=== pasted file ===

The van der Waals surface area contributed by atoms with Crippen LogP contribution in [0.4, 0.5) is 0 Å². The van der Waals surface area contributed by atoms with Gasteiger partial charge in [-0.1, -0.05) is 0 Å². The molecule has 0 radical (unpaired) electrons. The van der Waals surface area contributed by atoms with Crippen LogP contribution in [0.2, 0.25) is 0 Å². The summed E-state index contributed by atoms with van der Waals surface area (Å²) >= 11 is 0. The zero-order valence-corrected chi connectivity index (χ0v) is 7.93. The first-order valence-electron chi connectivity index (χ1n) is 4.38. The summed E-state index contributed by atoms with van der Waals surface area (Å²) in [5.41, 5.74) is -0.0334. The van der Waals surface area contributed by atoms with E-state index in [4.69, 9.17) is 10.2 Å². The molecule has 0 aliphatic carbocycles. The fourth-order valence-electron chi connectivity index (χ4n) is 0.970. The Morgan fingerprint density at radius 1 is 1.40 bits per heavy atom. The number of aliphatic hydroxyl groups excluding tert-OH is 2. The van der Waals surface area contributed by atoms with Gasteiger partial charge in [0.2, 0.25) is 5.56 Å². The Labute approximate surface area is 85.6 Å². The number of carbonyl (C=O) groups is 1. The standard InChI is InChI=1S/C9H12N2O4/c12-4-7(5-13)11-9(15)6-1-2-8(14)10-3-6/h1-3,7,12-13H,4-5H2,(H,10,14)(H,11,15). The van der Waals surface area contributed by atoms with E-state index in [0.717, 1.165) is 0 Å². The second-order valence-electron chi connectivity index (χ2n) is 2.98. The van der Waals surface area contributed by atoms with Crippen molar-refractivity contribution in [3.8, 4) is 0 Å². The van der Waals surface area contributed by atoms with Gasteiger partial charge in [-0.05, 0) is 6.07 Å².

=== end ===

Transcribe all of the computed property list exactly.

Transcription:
The van der Waals surface area contributed by atoms with Crippen LogP contribution in [0.4, 0.5) is 0 Å². The van der Waals surface area contributed by atoms with Gasteiger partial charge in [-0.1, -0.05) is 0 Å². The molecule has 0 radical (unpaired) electrons. The van der Waals surface area contributed by atoms with Crippen LogP contribution in [0.2, 0.25) is 0 Å². The summed E-state index contributed by atoms with van der Waals surface area (Å²) >= 11 is 0. The zero-order valence-corrected chi connectivity index (χ0v) is 7.93. The first-order valence-electron chi connectivity index (χ1n) is 4.38. The summed E-state index contributed by atoms with van der Waals surface area (Å²) in [5.41, 5.74) is -0.0334. The van der Waals surface area contributed by atoms with E-state index in [4.69, 9.17) is 10.2 Å². The molecule has 0 aliphatic carbocycles. The fourth-order valence-electron chi connectivity index (χ4n) is 0.970. The Morgan fingerprint density at radius 1 is 1.40 bits per heavy atom. The number of aliphatic hydroxyl groups excluding tert-OH is 2. The van der Waals surface area contributed by atoms with Gasteiger partial charge in [0.2, 0.25) is 5.56 Å². The Labute approximate surface area is 85.6 Å². The number of carbonyl (C=O) groups is 1. The standard InChI is InChI=1S/C9H12N2O4/c12-4-7(5-13)11-9(15)6-1-2-8(14)10-3-6/h1-3,7,12-13H,4-5H2,(H,10,14)(H,11,15). The van der Waals surface area contributed by atoms with E-state index in [0.717, 1.165) is 0 Å². The second-order valence-electron chi connectivity index (χ2n) is 2.98. The van der Waals surface area contributed by atoms with Crippen molar-refractivity contribution in [3.8, 4) is 0 Å². The van der Waals surface area contributed by atoms with Gasteiger partial charge in [-0.05, 0) is 6.07 Å².